The core of the game is all about sniping and Sniper Elite 4 offers several scales of realism based on the selected difficulty. Sniper Elite (Hard) mode is perfectly balanced for most gamers, but for those looking for the most realistic challenge you’ll want to turn off all the assists in the custom difficulty option. This turns off the yellow/red assist reticle that compensates for distance and wind and forces you to factor those variables on your own. You’ll also need to regulate your breathing, which means no sprinting before sniping, and always crouch or go prone and empty those lungs before each shot. Regardless of difficulty it’s the brilliant enemy AI that will impress you the most.

The AI in Sniper Elite 4 is some of the best I’ve seen; even better than a lot of humans I’ve played against. Sure, there are those blindly stupid moments where you can lure six guys into the same flower bed and stab them in the skull, but in the more combat-centric situations the use of flanking and flushing tactics is impressive. Unfortunately, even their seemingly genius tactics can get predictable and used against them. If you are bunkered down in a house with a back door then you may as well put a tripwire trap on it because sooner or later somebody is coming in to “surprise you”.

This is the first Sniper Elite game designed for next-gen consoles and high-end PC’s. My GTX1080 was more than capable of using the DX12 mode and cranking out some impressive 4K visuals at a smooth 60fps. The new engine used for the game created breathtaking Italian vistas, and the huge open-world design of each map makes every level its own game. The details on the characters, their weapons, and their gear are pixel-perfect and even the vehicles were ultra-realistic. The subtle changes in textures from sand to rock to grass to tall plants that you could duck into and sneak around reminded me of Assassin’s Creed Black Flag, only better.  The draw distance is out to the horizon with minimal pop-up, and the lighting and shadows are photo-realistic.

Of course the big draw to the entire Sniper Elite franchise is their epic x-ray kill shots. Those are back and better than ever showcasing every gory detail as bullets shred through skin, bone, organs, as well as buildings, engine blocks, fuel tanks, or even a rope pulley to drop a load of cargo on some unsuspecting guard. New for this game is the added x-ray cams for melee kills and environmental takedowns, so if you blow up a fuel barrel next to a stone wall you can see parts of that wall turn to bits of shrapnel that will rip anyone nearby to shreds. Booby-trap kills are also shown in realistic, transparent, slow-motion detail. And as always, you can fine tune the frequency of these kill cams in the options if they start to interrupt the flow of your game.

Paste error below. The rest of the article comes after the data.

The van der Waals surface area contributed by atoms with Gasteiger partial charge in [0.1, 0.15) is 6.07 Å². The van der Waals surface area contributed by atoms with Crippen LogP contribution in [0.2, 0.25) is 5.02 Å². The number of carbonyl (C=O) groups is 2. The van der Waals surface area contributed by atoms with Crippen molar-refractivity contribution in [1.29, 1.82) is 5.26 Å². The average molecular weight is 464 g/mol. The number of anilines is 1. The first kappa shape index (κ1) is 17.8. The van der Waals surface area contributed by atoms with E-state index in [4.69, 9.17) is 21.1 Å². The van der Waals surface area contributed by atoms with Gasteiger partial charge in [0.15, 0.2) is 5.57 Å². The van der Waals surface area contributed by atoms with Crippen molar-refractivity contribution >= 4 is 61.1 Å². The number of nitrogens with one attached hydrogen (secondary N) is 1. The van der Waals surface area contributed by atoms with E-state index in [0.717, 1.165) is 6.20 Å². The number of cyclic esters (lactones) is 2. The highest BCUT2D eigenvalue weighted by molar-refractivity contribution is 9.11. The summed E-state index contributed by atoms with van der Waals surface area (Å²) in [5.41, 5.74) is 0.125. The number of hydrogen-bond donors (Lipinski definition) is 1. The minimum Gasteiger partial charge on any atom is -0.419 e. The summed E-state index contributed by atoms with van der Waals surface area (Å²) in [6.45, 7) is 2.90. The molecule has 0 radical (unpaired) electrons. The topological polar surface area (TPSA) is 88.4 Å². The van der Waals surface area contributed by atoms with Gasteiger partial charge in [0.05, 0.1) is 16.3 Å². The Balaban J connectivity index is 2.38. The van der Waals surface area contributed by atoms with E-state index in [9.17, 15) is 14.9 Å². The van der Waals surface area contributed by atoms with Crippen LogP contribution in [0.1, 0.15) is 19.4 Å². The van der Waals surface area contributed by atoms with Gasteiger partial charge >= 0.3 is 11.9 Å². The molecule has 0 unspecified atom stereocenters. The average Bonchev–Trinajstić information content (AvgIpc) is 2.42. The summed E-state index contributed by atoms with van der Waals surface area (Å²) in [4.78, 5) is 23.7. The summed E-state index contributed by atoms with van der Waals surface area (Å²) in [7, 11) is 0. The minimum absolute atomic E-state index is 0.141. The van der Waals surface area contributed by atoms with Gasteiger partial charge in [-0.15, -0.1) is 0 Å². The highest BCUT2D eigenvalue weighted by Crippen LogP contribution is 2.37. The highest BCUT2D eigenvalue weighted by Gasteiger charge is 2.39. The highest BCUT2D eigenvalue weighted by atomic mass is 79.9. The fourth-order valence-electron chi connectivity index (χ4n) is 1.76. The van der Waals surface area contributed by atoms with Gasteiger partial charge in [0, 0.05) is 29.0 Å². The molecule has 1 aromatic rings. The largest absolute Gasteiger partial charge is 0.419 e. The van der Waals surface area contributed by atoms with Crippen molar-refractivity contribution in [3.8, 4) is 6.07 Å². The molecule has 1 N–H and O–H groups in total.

The 7.1 audio mix is excellent, allowing you to hear and track people within your surroundings using a good home theater setup or some surround headphones. The explosions are excellent and make great use of a subwoofer. The voice acting is fantastic with subtitled German enemies, authentic Italian accents for rebel NPC’s, and of course that manly-man voice for Karl.   Weapon sounds seem spot-on, at least for the weapons I’ve actually heard fired in real life, and there is great use of sound effects for your sniper senses, like being spotted by a rival sniper or catching the eye of a guard. There is even a cool slow-down effect on the audio when you empty your lungs or the kill cam kicks in.

I do have a few grievances with the game. I don’t mind DLC when its playable story content but having to pay for weapon variations seems like a bit of a scam. Going through the loadout screen to find half the weapons locked with a DLC tag was annoying at first until I realized I am just as lethal with anything I can equip. My other more serious issue is the auto-save, which is normally a blessing until it kicks in just as a tank blows me up, and every restore is instant death forcing me to replay over 90 minutes of perfectly executed stealth to get back to that point. There is a manual save feature and I highly recommend you use it, especially in a game where missions can exceed 2-3 hours.

Sniper Elite 4 has quickly become one of my favorite games of the year. It captures the look and feel of a 1943 Italian countryside as well as all the challenging and thrilling parts of being a real military sniper while offering a great balance of simulation versus entertainment. The game is massive and the replayability potential is off the charts with collectibles, co-op modes, online multiplayer, or just the infinite ways to approach the solo missions, either in order or by going all commando or totally stealth. Sniper Elite 4 sets a new high bar for tactical stealth sniping, and you won’t want to miss this.